UNTIL THE last election, the Massachusetts Republican Party’s legislative ranks had been in decline for almost two decades. Too often, Republican lawmake*rs leaned into irrelevance by failing to push an eye-catching agenda or to act as attention-generating opponents to Beacon Hill’s prevailing Democrats. The party was flat, a collection of odd pieces with no coherence.
But that may be changing. Since the 2010 election, Republicans have more than doubled their House numbers, which now stand at 33. Emboldened by that gain, GOP legislators are determined to play a more important role. Republican representatives and senators recently unveiled a broad legislative agenda focused on making Massachusetts a less costly and cumbersome place to do business.
Reasonable people will disagree about various aspects of the GOP agenda, but in general, their package is a solid effort, featuring a number of ideas that merit serious consideration.
They propose, for example, bringing the state’s generous unemployment insurance program into line with those of most other states. Although business people have long maintained that the high cost of the Massachusetts program inhibits job creation, Democrats have been wary about tackling the issue because of union resistance. Republicans would also overhaul the unemployment insurance rate structure to reward companies whose employees seldom use the system, while raising costs for firms whose workers resort more frequently to unemployment benefits.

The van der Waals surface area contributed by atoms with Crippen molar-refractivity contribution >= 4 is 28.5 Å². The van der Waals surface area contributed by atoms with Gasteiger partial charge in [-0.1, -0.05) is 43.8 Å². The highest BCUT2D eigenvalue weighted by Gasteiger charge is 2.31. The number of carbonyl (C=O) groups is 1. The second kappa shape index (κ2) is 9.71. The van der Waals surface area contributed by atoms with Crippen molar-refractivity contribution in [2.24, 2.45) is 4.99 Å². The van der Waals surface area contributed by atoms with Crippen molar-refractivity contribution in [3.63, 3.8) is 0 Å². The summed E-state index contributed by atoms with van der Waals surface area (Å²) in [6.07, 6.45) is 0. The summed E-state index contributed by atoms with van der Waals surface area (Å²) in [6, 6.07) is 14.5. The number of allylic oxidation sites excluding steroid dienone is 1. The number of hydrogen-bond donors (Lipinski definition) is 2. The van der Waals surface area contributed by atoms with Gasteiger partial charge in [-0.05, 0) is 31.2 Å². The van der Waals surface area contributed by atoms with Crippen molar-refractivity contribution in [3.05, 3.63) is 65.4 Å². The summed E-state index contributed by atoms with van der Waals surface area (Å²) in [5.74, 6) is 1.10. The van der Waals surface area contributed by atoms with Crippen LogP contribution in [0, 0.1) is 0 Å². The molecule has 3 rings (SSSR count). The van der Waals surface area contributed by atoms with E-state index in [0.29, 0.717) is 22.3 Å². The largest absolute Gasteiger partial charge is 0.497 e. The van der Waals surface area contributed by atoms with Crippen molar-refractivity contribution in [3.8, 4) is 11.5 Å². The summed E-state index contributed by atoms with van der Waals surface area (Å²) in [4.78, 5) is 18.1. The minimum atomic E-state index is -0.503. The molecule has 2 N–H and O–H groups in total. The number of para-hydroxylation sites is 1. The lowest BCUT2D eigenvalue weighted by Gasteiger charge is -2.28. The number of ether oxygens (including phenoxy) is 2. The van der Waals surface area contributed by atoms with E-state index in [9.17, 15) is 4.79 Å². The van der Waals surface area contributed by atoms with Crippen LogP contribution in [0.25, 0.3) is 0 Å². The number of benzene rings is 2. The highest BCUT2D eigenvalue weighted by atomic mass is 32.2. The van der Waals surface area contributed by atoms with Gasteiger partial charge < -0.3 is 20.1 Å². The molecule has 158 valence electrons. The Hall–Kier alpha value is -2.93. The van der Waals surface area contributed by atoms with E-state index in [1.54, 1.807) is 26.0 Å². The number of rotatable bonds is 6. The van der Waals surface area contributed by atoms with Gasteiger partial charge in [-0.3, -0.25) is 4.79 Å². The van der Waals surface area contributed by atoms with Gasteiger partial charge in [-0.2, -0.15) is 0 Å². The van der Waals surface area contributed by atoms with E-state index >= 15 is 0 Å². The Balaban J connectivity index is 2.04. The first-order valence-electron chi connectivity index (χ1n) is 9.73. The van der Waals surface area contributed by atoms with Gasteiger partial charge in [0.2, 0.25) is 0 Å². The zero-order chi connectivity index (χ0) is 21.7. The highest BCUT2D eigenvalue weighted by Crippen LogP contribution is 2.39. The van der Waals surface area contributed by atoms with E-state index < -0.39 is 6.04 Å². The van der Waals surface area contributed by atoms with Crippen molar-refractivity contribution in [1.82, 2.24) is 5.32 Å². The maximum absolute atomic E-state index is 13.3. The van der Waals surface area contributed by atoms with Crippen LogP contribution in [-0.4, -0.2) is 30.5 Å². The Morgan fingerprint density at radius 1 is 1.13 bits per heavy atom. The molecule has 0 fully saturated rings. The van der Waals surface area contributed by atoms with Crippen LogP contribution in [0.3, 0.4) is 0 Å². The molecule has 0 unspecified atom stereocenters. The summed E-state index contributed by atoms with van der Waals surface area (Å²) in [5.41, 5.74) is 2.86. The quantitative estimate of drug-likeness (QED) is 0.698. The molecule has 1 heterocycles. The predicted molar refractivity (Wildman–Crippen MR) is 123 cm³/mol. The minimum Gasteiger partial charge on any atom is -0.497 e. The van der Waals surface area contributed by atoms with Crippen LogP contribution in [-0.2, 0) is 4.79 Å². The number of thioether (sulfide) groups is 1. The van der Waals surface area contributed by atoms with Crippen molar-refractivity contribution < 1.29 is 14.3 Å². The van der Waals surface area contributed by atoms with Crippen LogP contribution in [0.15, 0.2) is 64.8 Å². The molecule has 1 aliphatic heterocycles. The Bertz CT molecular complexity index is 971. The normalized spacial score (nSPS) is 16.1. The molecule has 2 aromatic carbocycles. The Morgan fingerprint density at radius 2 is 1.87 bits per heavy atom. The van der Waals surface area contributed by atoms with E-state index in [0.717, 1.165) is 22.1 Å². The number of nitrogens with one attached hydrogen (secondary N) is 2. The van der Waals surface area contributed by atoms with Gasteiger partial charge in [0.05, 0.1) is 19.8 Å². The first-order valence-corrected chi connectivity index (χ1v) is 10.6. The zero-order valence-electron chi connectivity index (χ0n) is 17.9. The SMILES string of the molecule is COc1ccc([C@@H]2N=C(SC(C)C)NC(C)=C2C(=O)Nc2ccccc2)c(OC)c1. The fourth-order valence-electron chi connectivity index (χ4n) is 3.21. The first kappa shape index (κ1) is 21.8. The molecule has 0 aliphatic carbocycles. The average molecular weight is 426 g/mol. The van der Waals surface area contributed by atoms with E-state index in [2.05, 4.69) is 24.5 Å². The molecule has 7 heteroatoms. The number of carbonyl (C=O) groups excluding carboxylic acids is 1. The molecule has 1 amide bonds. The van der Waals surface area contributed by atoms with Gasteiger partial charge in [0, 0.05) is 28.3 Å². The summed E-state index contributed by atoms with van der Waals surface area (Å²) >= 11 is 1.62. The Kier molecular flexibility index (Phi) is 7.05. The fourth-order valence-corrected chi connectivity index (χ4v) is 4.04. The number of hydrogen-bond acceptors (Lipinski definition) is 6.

When it comes to education, Republicans propose allowing relevant military training, education, or experience to apply toward state college degrees, as well as licenses and certifications granted by the state, to get qualified workers into the employment ranks sooner. They also favor “finish-line’’ grants to help financially challenged students complete the final year of a degree program.
They call for job-creation tax credits that would phase out over about a decade; for state-tax-free savings accounts to help first-time home buyers save up to $4,000 toward that purchase; and for offering firms that register five or more commercial vehicles in Massachusetts a 10 percent break on registration fees.
The GOP effort would be strengthened by reliable price tags for their various initiatives, something Republicans say they plan to develop. Those should include not simply the cost in new state spending but, where relevant, in lost tax revenue, since the package includes a number of tax cuts or credits.
When fully fleshed out and filed as legislation, the GOP proposals should receive a respectful hearing from the majority Democrats. Interesting ideas, after all, aren’t the province of a single party. Massachusetts can only benefit from a broader, more robust public-policy debate on Beacon Hill.